You Can Be A Conservative Feminist (yes, you read that right)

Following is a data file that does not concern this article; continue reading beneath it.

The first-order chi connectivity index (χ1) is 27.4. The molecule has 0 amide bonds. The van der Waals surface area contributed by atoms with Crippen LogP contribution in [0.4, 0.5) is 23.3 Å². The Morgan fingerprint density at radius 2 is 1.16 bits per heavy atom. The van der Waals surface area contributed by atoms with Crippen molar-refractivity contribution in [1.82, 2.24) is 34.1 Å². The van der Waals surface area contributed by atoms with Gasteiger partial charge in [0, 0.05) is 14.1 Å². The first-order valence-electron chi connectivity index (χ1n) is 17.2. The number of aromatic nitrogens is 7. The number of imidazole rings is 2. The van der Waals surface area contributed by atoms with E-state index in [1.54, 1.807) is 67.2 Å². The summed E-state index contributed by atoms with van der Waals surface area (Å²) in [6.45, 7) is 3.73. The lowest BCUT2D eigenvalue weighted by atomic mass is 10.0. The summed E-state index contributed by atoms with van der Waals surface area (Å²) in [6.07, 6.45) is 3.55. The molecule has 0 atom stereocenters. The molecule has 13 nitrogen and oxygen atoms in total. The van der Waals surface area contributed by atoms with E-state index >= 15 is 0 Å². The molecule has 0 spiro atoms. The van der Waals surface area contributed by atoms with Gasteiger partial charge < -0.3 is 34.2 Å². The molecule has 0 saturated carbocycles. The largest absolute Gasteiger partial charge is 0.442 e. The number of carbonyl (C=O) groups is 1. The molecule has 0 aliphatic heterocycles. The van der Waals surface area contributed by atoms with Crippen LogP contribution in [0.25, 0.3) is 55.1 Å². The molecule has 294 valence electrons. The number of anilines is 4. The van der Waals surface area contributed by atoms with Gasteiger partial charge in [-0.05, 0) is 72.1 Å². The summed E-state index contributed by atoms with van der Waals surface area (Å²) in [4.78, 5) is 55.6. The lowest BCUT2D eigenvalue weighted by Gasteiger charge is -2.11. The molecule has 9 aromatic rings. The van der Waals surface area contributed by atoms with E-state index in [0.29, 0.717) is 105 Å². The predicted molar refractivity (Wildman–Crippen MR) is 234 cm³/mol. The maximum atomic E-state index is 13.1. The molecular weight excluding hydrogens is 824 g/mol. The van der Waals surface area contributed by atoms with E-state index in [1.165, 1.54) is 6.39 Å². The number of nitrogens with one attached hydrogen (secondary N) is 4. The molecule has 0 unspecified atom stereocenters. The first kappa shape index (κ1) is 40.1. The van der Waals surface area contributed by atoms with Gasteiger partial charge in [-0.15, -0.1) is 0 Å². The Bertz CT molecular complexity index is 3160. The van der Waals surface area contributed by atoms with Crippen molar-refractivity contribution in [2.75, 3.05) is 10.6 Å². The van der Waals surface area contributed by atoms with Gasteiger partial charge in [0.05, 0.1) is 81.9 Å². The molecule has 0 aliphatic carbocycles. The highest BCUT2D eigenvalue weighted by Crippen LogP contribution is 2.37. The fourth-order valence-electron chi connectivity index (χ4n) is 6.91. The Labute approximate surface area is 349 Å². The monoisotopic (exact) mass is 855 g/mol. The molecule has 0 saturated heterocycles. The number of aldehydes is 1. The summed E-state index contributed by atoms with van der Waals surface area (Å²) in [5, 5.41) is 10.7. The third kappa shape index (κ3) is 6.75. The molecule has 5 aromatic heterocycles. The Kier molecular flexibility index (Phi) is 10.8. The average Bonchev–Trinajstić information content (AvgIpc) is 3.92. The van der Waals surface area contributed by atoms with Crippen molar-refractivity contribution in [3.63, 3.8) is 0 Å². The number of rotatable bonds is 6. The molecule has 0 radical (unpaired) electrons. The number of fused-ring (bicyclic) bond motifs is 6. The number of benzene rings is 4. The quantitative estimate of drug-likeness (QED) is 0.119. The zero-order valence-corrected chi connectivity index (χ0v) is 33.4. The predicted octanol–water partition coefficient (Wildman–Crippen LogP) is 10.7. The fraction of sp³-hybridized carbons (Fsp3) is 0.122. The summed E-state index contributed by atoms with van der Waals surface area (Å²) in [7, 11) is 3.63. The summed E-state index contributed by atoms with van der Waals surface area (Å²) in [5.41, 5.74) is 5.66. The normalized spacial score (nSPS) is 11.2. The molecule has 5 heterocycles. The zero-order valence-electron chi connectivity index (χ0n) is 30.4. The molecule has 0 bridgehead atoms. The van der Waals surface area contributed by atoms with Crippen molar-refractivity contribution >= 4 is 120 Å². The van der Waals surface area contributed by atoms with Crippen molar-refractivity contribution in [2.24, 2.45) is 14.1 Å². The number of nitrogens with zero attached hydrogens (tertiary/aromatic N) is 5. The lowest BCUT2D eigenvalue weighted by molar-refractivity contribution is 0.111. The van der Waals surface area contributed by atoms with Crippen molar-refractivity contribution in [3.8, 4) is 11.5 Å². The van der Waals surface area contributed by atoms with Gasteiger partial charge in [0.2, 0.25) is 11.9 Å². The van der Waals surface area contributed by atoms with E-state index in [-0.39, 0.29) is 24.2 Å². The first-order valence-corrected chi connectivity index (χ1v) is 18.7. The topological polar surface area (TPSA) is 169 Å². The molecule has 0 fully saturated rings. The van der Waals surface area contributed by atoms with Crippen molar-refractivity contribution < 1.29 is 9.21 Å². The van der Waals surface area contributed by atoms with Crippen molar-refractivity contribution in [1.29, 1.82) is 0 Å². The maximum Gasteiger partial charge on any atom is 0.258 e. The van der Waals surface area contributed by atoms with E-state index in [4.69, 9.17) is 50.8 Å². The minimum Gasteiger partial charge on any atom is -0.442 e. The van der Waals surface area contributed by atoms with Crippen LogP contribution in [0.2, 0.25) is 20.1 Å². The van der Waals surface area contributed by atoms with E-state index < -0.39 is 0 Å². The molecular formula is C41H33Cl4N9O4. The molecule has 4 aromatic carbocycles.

Let’s face it — women don’t like being told what to do. And when you tell a conservative woman that they cannot be identified with the women’s movement, they will do everything in their power to prove to you wrong. The women’s suffrage movement has seen a lot of achieved milestones and political shifts over the last century. To attempt to disassociate yourself from the historical achievements of many women, rooted in self-proclaimed Republicans/conservatives, is to rewrite history. I grew up feeling empowered and inspired by the works of Susan B. Anthony, Elizabeth Cady Stanton, and Ayn Rand. The 19th Amendment, also known as the Susan B. Anthony Amendment, was ratified in a Republican-majority vote. Women were granted the right to vote, and to have a voice in politics. We can all agree with the notion that Judith Ellen Foster declared the importance of women getting involved in politics because “woman is politics”. But something not many people know, and historically misrepresent, is that the first woman ever elected to Congress was Jeanette Rankin, a Republican representing Montana. Many believe Hillary Clinton was the first woman to run for President, when it just so happens that in 1964 we had Margaret Chase Smith nominated for Presidency by the Republican Party. The first wave of feminism included an association with the abolitionist movement that demarcated social reformation and liberation from oppression from both slavery and an indicated patriarchy. To claim that conservative feminists have “always been” some degree of “racist” or “sexist” is to be willfully ignorant. Susan B Anthony was not only a suffragist, but she championed for the black suffrage movement as well. It was thanks to the works of Ayn Rand that the second wave feminism had an opposing, provocative voice in an already saturated environment, surrounding reproductive rights, business-employers, and equal pay for women — by taking a brave stance against the values of collectivism, and offering insight on embracing objectivism.